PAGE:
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The principal air-quality pollutant emissions from petrol, diesel, and alternative-fuel engines are carbon monoxide, oxides of nitrogen, un-burnt hydrocarbons and particulate matter.  It is emissions of these pollutants that are regulated by the Euro emissions standards.  Modern cars, if kept in good condition, produce only quite small quantities of the air quality pollutants, but the emissions from large numbers of cars add to a significant air quality problem.  Carbon monoxide, oxides of nitrogen, and un-burnt hydrocarbons are gases, and are generally invisible.

Particulate matter is usually invisible although under certain operating conditions diesel engines will produce visible particles, appearing as smoke. Petrol engines will also produce visible particles if they are burning engine oil or running “rich”, for example, following a cold start. Fine particles can also be produced by tyre and brake wear. Pollutant emission levels depend more on vehicle technology and the state of maintenance of the vehicle. Unlike emissions of CO2, emission of air quality pollutants are less dependent on fuel consumption. Other factors, such as driving style, driving conditions and ambient temperature also affect them. However, as a starting point, all new passenger cars must meet minimum EU emissions standards.

The effects of these exhaust gases are described in more detail below:

CO – Carbon monoxide reduces the blood’s oxygen-carrying capacity which can reduce the availability of oxygen to key organs. Extreme levels of exposure, such as might occur due to blocked flues in domestic boilers, can be fatal. At lower concentrations CO may pose a health risk, particularly to those suffering from heart disease.

NOx – Oxides of nitrogen include nitrogen dioxide (NO2 ) and nitrogen oxide (NO): NO reacts in the atmosphere to form nitrogen dioxide (NO2) which can have adverse effects on health, particularly among people with respiratory illness. High levels of exposure have been linked with increased hospital admissions due to respiratory problems, while long-term exposure may affect lung function and increase the response to allergens in sensitive people. NOx also contributes to smog formation, and acid rain, can damage vegetation, contributes to ground-level ozone formation and can react in the atmosphere to form fine particles (‘secondary particles’).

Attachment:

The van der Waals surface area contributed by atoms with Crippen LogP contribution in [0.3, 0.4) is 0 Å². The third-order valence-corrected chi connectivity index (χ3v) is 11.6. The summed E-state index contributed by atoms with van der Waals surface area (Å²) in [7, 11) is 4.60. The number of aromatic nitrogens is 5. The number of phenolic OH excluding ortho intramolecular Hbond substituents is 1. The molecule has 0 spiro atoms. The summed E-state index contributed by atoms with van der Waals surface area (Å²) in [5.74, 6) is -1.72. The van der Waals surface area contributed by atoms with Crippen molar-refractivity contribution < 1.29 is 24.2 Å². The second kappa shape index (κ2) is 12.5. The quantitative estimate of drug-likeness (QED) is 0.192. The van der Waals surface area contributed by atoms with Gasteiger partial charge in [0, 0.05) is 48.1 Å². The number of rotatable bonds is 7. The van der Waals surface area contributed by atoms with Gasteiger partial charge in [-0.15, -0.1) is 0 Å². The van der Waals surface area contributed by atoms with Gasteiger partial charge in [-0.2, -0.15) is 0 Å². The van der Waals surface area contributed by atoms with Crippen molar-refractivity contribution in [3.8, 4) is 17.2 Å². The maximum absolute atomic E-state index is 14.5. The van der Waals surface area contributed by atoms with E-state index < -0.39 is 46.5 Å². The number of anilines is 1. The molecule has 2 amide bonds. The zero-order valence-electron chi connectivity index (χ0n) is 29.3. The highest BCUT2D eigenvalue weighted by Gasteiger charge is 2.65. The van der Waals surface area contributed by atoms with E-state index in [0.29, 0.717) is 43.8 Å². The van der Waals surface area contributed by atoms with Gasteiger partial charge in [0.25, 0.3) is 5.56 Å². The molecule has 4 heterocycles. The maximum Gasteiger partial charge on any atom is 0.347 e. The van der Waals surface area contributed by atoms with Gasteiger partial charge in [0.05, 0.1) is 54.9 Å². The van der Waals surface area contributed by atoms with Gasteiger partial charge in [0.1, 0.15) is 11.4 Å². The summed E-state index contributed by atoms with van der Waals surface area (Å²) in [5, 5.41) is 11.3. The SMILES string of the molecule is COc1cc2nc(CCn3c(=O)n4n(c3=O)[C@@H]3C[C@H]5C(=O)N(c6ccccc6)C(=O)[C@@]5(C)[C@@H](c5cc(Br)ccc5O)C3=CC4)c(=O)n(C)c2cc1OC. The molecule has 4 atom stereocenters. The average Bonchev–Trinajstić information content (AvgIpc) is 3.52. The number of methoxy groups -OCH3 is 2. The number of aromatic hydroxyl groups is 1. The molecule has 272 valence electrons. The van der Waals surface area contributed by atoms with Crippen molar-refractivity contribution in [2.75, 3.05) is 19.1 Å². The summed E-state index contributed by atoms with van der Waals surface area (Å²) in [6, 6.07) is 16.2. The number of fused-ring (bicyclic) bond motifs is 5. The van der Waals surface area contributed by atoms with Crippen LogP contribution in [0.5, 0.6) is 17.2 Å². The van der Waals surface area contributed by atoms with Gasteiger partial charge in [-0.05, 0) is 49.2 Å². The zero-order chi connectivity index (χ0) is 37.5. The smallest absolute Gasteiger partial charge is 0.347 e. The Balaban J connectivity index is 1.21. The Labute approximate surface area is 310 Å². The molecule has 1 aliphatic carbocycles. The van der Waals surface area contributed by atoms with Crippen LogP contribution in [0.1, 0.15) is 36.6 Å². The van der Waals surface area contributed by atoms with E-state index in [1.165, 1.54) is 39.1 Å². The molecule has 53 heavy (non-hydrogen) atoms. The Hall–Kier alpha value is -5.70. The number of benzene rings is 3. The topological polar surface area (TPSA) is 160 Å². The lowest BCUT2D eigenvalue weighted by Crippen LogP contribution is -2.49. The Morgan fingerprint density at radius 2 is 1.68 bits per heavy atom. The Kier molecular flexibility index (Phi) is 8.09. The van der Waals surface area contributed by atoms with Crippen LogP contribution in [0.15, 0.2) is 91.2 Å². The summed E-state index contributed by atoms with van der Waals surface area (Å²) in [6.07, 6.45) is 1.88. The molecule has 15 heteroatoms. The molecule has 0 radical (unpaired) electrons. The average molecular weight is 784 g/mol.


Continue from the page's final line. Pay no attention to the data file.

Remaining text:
Particulate matter (PM) – Fine particles have an adverse effect on human health, particularly among those with existing respiratory disorders. Particulate matter is associated with respiratory and cardiovascular problem. 29,000 deaths a year in the UK are attributable to fine particulate pollution.

HC – Hydrocarbons contribute to ground-level ozone formation leading to risk of damage to the human respiratory system. Some kinds of hydrocarbons, in addition, are both carcinogenic and indirect greenhouse gases.

Using less oil—and avoiding unnecessary emission from the oil we do use—is the real solution.

Cleaner fuels can help reduce air pollution.

Fuel-efficient vehicles use less gas to travel the same distance as their less efficient counterparts. When we burn less fuel, we generate fewer emissions. When emissions go down, the pace of global warming slows.

Cleaner fuels produce fewer emissions when they’re burned. Some fuels—such as those made from cellulosic biofuels—can reduce emissions by 80 percent compared to gasoline. And better regulations would help prevent the gasoline we do use from getting any dirtier.

Electric cars and trucks use electricity as fuel, producing fewer emissions than their conventional counterparts. When the electricity comes from renewable sources, all-electric vehicles produce zero emissions to drive.

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